Fire Risk Prompts Third Recall of New Ford Escape

By Deepa Seetharaman | September 6, 2012

Ford Motor Co is recalling its newly launched 2013 Escape sport utility vehicle for a third time, citing an improperly installed part that could trigger a fire in the engine compartment.

This recall affects about 7,600 Escapes, mostly in the United States, equipped with a 1.6-liter EcoBoost engine, Ford said on Wednesday. The models were built between Oct. 5, 2011, and Aug. 31, 2012. Ford is the No. 2 U.S. automaker by sales.

In a small number of these models, the cup plug on the engine cylinder head may come loose. This would lead to loss of engine coolant, causing the engine to overheat. In some cases, the ethylene glycol in the coolant may combust.

Fewer than 0.4 percent of the Escape models recalled in the United States have this issue, Ford said in a document filed with the National Highway Traffic Safety Administration.

In July, Ford recalled 11,500 Escape SUVs for a fuel line defect that could cause an engine fire. The issue led Ford to take the rare step of telling owners to stop driving immediately.

The latest recall is less severe and is unrelated to the fuel line problem, Ford said. About 6,150 of the SUVs covered by the action are in the United States and 1,300 are in Canada.

“Because of the facts from our investigation, we really felt that the extraordinary actions required by the previous instance aren’t required here,” Ford spokeswoman Marcey Zwiebel said.

The 1.6-liter EcoBoost engine is made at Ford’s Bridgend Engine Plant in England. In its investigation, Ford found that the cup plugs prone to problems were manually installed.

It had been common practice at the plant to install these components by hand if there was a problem with the automated systems. That is no longer the case, Zwiebel said.

“The plant is now only using automated machinery for this installation,” she said. “There will be no more manual installation of that particular part.”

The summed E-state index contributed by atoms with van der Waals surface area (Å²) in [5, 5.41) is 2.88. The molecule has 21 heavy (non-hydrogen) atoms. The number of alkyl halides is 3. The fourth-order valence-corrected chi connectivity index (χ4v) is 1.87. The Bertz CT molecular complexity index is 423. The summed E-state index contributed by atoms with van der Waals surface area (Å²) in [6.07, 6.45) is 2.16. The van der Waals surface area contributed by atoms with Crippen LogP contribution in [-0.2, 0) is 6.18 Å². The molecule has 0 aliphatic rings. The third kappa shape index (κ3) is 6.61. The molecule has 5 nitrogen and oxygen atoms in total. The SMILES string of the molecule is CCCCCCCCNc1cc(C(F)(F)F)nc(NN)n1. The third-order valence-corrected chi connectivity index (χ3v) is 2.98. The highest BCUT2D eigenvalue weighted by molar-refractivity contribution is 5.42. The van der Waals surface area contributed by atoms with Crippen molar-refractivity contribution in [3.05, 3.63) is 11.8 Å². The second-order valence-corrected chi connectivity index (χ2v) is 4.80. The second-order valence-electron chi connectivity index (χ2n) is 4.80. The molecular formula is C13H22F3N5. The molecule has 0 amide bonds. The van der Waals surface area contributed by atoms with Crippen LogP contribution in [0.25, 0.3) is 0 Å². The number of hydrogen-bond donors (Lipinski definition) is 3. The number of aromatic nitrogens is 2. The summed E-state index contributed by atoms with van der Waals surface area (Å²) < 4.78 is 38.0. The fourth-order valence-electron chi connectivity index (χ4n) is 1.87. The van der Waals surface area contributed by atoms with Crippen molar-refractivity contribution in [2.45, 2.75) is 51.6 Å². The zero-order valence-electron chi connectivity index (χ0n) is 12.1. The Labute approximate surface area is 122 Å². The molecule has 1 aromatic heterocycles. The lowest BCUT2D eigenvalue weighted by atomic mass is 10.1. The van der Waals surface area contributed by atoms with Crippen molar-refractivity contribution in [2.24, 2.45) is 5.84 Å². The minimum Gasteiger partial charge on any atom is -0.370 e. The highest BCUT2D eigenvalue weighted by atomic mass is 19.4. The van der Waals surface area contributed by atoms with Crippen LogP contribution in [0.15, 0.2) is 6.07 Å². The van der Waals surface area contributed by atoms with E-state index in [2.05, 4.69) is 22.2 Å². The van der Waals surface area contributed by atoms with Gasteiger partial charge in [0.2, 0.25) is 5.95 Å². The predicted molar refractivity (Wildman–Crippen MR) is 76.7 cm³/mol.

The problem came to light last month after an Escape caught fire on a dealer lot in Nashville, Tennessee, due to a dislodged plug. Ford later found that an Escape fire reported by a Ford employee on July 11 had also been caused by a missing plug.

Ford said that in some cases, the water in the coolant could vaporize once it leaked, increasing the concentration of ethylene glycol to the point where it could combust.

Ford said in the filing that it was unaware of any fires in Escapes sold to customers. Replacement parts are available at dealerships.

The Escape SUV, one of Ford’s best selling models, was completely redesigned for the 2013 model year. It is one of two crucial launches for Ford this year. The other is the 2013 Fusion mid-size sedan, which is due to go on sale this fall.

Also in July, Ford recalled more than 8,000 Escape SUVs to fix a carpeting issue that interfered with drivers’ ability to apply the brakes.

The Escape is Ford’s fastest selling vehicle on dealer lots, Ford’s marketing chief Ken Czubay said on Tuesday. Two weeks ago, Ford added a third shift at its Escape plant in Louisville, Kentucky, to keep up with demand.

Through August, Ford has sold about 177,000 Escape SUVs this year, up 5.5 percent from 2011. About 90 percent of the Escape SUVs sold have either a 1.6-liter or 2.0-liter EcoBoost engine.

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